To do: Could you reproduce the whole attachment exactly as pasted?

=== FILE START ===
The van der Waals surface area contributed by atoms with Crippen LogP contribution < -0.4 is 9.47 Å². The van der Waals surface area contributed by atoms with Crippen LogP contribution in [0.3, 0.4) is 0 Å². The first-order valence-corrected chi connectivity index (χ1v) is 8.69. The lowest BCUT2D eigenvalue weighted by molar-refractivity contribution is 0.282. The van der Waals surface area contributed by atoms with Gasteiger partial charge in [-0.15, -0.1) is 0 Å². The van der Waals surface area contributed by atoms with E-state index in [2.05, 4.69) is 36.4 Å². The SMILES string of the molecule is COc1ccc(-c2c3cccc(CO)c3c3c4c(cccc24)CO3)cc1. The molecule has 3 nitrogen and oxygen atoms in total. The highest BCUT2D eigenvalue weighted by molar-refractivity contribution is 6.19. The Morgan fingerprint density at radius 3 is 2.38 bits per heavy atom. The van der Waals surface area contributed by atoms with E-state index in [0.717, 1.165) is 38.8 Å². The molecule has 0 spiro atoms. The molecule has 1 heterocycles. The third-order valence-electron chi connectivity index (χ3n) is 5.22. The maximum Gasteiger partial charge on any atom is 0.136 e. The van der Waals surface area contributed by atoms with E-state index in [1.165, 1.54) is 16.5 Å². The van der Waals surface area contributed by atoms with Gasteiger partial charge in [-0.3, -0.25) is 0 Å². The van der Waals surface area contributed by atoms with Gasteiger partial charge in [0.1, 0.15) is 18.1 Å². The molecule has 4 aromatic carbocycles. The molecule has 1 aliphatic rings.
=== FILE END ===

The van der Waals surface area contributed by atoms with Crippen LogP contribution < -0.4 is 9.47 Å². The van der Waals surface area contributed by atoms with Crippen LogP contribution in [0.3, 0.4) is 0 Å². The first-order valence-corrected chi connectivity index (χ1v) is 8.69. The lowest BCUT2D eigenvalue weighted by molar-refractivity contribution is 0.282. The van der Waals surface area contributed by atoms with Gasteiger partial charge in [-0.15, -0.1) is 0 Å². The van der Waals surface area contributed by atoms with E-state index in [2.05, 4.69) is 36.4 Å². The SMILES string of the molecule is COc1ccc(-c2c3cccc(CO)c3c3c4c(cccc24)CO3)cc1. The molecule has 3 nitrogen and oxygen atoms in total. The highest BCUT2D eigenvalue weighted by molar-refractivity contribution is 6.19. The Morgan fingerprint density at radius 3 is 2.38 bits per heavy atom. The van der Waals surface area contributed by atoms with E-state index in [0.717, 1.165) is 38.8 Å². The molecule has 0 spiro atoms. The molecule has 1 heterocycles. The third-order valence-electron chi connectivity index (χ3n) is 5.22. The maximum Gasteiger partial charge on any atom is 0.136 e. The van der Waals surface area contributed by atoms with E-state index in [1.165, 1.54) is 16.5 Å². The van der Waals surface area contributed by atoms with Gasteiger partial charge in [-0.3, -0.25) is 0 Å². The van der Waals surface area contributed by atoms with Gasteiger partial charge in [0.1, 0.15) is 18.1 Å². The molecule has 4 aromatic carbocycles. The molecule has 1 aliphatic rings.